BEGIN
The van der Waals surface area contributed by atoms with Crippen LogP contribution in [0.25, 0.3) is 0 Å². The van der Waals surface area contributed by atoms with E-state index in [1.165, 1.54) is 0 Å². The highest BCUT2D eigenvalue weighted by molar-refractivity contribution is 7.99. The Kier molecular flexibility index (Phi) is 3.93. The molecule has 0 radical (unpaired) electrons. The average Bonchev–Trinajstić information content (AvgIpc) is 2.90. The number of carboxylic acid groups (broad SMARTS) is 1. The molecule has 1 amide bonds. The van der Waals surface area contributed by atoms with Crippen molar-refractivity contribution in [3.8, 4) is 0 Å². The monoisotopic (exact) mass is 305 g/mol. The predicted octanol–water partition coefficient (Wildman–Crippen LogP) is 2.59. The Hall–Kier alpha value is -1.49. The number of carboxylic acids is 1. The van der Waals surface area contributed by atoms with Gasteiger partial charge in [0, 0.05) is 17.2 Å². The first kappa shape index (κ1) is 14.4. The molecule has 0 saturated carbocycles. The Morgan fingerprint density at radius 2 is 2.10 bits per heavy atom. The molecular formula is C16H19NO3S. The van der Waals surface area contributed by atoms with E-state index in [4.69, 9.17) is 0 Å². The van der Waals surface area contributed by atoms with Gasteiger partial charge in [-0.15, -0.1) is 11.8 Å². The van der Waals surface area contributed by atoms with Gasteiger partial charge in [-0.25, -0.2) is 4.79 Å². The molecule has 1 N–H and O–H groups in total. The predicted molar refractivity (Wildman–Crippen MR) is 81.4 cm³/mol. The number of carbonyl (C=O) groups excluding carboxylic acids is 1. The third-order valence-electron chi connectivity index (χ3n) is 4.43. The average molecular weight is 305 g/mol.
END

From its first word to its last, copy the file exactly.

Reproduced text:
The van der Waals surface area contributed by atoms with Crippen LogP contribution in [0.25, 0.3) is 0 Å². The van der Waals surface area contributed by atoms with E-state index in [1.165, 1.54) is 0 Å². The highest BCUT2D eigenvalue weighted by molar-refractivity contribution is 7.99. The Kier molecular flexibility index (Phi) is 3.93. The molecule has 0 radical (unpaired) electrons. The average Bonchev–Trinajstić information content (AvgIpc) is 2.90. The number of carboxylic acid groups (broad SMARTS) is 1. The molecule has 1 amide bonds. The van der Waals surface area contributed by atoms with Crippen molar-refractivity contribution in [3.8, 4) is 0 Å². The monoisotopic (exact) mass is 305 g/mol. The predicted octanol–water partition coefficient (Wildman–Crippen LogP) is 2.59. The Hall–Kier alpha value is -1.49. The number of carboxylic acids is 1. The van der Waals surface area contributed by atoms with Gasteiger partial charge in [0, 0.05) is 17.2 Å². The first kappa shape index (κ1) is 14.4. The molecule has 0 saturated carbocycles. The Morgan fingerprint density at radius 2 is 2.10 bits per heavy atom. The molecular formula is C16H19NO3S. The van der Waals surface area contributed by atoms with E-state index in [4.69, 9.17) is 0 Å². The van der Waals surface area contributed by atoms with Gasteiger partial charge in [-0.15, -0.1) is 11.8 Å². The van der Waals surface area contributed by atoms with Gasteiger partial charge in [-0.25, -0.2) is 4.79 Å². The molecule has 1 N–H and O–H groups in total. The predicted molar refractivity (Wildman–Crippen MR) is 81.4 cm³/mol. The number of carbonyl (C=O) groups excluding carboxylic acids is 1. The third-order valence-electron chi connectivity index (χ3n) is 4.43. The average molecular weight is 305 g/mol.